21 Oct 2017

This Week Letter – October 22, 2017

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Dear Parishioners and Friends.
We often catch up on the fact that we apply the principle of pursuing our intentions and “trample over people,” ignoring harm done to others. We strive here on earth to do what is best for ourselves, at no extra cost or effort. The same applies to politicians, managers, people of power who see only one goal – the desire of domination and the benefits of it. They manipulate us, promising economic and financial miracles.
However, we should take care of our personal and private property and try not to harm anyone, including ourselves. In other words, we should live and let others live with their world view, faith, interests, in full freedom, both political and religious, without coercion. We need to remember our traditions and origins, and especially our future, which depends on and belongs to God.
The scene in today’s Gospel reveals to us the nature of the Pharisees. They had a simple goal – to provoke so that the shame of answering wrongly falls on the answerer, not the questioner. They wanted the Lord Jesus to appear as if He stands against secular authority. With the lay authorities, the question only concerns the issue of taxes – in this case Caesar’s. Being aware of the perverse question, they were already prepared for judgment, because paying taxes to Caesar was understood as limiting the power of the Lord God over His people, and refusing to pay was a rebellion against the established authority. Jesus did not give them the satisfaction of drawing Him into political intrigue. Christ responded briefly, but in a matter-of-fact direct way: “Give back to Caesar what belongs to Caesar, and to God what belongs to God” (Mt 22:21).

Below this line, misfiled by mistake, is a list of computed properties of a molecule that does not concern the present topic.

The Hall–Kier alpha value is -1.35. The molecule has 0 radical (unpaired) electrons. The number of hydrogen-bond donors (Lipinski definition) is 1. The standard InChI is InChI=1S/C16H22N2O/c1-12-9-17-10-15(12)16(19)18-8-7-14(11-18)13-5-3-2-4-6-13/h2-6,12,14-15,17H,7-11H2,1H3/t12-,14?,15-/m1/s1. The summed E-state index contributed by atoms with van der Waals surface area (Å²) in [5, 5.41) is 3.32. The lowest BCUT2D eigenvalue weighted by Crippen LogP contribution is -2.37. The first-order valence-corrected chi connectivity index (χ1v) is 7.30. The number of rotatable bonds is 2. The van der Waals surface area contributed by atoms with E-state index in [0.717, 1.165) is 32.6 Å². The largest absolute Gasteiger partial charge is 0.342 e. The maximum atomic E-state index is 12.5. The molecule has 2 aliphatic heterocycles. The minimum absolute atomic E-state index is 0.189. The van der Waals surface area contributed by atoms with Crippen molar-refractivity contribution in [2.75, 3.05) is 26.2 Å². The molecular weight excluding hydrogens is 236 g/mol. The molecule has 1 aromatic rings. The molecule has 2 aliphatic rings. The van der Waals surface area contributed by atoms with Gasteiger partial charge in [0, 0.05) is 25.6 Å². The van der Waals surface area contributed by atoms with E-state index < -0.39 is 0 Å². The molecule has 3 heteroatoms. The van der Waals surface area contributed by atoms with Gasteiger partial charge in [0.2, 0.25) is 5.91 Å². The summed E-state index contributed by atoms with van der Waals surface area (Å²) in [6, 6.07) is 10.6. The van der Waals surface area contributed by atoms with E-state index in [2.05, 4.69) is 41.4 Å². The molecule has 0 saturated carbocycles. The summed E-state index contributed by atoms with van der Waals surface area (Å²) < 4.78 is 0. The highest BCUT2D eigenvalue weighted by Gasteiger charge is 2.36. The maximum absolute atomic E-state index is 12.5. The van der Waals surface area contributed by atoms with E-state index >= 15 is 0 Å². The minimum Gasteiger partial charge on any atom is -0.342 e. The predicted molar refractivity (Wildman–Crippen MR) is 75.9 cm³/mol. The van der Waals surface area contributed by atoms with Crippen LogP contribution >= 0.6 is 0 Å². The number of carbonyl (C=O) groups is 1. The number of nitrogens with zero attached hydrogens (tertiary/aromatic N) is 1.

In these simple words, Jesus showed that political authorities should respect the laws of God. They should have their own field of action in terms of order and social welfare. A Christian can and should defend his freedom to worship God above all laws and beyond all political power. In Plato’s time, there was talk of a state (later called Plato Utopia), in which everything was to operate in accordance with the rules and principles of law, culture and religion. Today there are also some trends that lead to a similar utopia. I do not say it is wrong, but political and religious ways should go side by side, rather than be a single entity Why? This question we must answer ourselves.
I warmly welcome to our parish, Mrs. Krystyna Zając, President of the SOS FAMILY Foundation, who brought the relics of Italian Saint Gianna Beretta Molla, to permanantly remain in our parish. Mrs. Krystyna Zając received these relics from Emanuela, the daughter of the Saint. She was rescued from death by her mother’s brave decision. After each Mass, we will be praying together for the intercession of St. Gianna and the priest celebrating the Mass. will give a blessing to everyone.

God Bless!